Marcio da Silva’s approach for the young singers of Ensemble OrQuesta was certainly demanding but frequently made highly intelligent choices as the story unfolds. Set in modern dress, the class aspects of the work – less important than in Figaro – were still highlighted in the costuming. Key to this was Lisa Newill-Smith’s magnificent Despina. This was one of the must subtle performances I can recall, splendidly sung and totally alive to the text. If it made the two heroines seem rather dumb if not actually stupid at times it certainly built on the social aspects of Figaro where the workers really are able to outwit their masters.
The women were well contrasted with Alexandra Bork, a fearsome Fiordiligi. Her Come Scoglio had all the power in the lower regions but equally the coloratura for the florid top lines. Her emotional outbursts were fully in character.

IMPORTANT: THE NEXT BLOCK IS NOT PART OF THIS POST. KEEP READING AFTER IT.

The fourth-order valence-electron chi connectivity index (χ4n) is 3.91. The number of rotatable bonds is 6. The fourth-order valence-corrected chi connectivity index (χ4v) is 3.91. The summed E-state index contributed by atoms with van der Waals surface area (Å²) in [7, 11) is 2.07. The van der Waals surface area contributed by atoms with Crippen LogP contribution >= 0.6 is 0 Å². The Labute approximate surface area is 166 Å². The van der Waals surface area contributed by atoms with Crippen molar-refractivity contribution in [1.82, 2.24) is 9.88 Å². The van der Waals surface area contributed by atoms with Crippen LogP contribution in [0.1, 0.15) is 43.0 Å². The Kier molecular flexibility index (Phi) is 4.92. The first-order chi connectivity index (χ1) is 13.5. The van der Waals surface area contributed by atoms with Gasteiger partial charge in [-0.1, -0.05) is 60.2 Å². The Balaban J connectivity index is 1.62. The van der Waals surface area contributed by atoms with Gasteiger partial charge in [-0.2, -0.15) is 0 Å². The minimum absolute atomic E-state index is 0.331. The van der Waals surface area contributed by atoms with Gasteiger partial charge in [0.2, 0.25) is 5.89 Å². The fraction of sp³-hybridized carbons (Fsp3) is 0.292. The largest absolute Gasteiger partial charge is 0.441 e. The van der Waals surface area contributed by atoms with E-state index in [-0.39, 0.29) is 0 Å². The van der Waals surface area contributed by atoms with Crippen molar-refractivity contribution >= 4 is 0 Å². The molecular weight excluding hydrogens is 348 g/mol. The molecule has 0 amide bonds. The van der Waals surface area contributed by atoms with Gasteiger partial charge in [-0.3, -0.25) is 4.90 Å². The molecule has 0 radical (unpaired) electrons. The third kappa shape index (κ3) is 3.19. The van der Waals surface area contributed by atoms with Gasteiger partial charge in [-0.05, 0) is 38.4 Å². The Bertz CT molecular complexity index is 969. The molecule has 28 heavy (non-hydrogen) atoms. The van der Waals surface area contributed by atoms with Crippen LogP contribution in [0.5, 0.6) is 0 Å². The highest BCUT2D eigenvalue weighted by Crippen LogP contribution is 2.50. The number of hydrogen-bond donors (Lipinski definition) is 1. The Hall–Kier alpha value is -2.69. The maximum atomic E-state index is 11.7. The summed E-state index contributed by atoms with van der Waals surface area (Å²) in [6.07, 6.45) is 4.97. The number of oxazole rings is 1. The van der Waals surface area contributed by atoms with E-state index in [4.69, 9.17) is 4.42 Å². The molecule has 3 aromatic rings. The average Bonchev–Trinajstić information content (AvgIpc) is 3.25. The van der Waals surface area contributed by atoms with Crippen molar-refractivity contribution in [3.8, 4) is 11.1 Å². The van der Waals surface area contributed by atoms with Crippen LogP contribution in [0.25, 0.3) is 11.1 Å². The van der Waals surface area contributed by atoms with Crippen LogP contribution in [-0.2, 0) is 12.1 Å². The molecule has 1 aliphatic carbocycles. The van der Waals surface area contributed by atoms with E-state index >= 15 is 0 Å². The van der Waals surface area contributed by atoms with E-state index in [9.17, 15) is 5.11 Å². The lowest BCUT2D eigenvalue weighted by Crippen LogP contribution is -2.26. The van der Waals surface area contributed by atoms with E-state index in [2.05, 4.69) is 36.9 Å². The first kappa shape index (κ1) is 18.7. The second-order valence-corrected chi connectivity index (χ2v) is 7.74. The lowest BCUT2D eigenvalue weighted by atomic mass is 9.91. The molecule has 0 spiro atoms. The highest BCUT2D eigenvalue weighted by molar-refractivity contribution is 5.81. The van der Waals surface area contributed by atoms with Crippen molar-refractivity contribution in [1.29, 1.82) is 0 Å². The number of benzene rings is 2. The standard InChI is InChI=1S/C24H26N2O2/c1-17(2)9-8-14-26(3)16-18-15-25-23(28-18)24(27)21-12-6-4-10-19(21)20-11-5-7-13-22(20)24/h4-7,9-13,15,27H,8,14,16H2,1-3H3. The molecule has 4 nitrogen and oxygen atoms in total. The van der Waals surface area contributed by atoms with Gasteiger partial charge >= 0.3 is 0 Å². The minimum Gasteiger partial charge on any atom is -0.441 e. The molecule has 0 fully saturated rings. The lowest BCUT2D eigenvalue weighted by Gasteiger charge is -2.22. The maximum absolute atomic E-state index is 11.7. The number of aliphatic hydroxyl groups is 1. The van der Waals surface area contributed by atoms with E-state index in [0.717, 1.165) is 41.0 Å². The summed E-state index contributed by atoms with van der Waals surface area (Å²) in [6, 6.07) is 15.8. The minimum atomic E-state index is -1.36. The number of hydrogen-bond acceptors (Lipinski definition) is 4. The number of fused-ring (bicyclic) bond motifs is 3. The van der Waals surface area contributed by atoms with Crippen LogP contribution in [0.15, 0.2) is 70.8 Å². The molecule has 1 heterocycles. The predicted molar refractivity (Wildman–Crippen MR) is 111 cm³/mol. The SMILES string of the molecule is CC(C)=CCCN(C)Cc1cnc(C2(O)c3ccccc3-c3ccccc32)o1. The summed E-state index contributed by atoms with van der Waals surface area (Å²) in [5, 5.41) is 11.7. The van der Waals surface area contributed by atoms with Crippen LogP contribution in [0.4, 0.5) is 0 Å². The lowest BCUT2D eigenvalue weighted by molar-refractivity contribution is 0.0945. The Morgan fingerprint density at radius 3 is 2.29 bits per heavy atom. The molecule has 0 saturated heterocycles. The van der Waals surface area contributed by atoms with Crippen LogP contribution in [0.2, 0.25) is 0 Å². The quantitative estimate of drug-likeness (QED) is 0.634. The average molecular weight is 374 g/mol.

Shana Evans-Bassett has a tight vibrato which can feel edgy. It might suit later works better than Mozart but there is no doubt about her stage presence. Her Dorabella melts quickly before Guglielmo whose suave presence she is eyeing up from the moment he appears, and the voice is a strong foil to Fiordiligi.
Tenor Oshri Segev is a real find. A genuine lyric tenor who brings great sensitivity to Un Aura Amorosa but has a sense of humour even when it goes disastrously wrong. As his friend, Guglielmo, Themba Mvula has a firm baritone which carries with authority but also warmth and charm.
Guiding all of the eventsof the day, Flavio Lauria’s Don Alfonso is witty and secure. The voice does not always have the carrying power of others on stage but he never lacks presence.
Hastings Philharmonic Orchestra under conductor Neylson Crepalde made a strong impact and more than did justice to Mozart’s score. And yes – Marcio da Silva was retuning the harpsichord during the interval – is there nothing this man cannot do? By Brian Hick.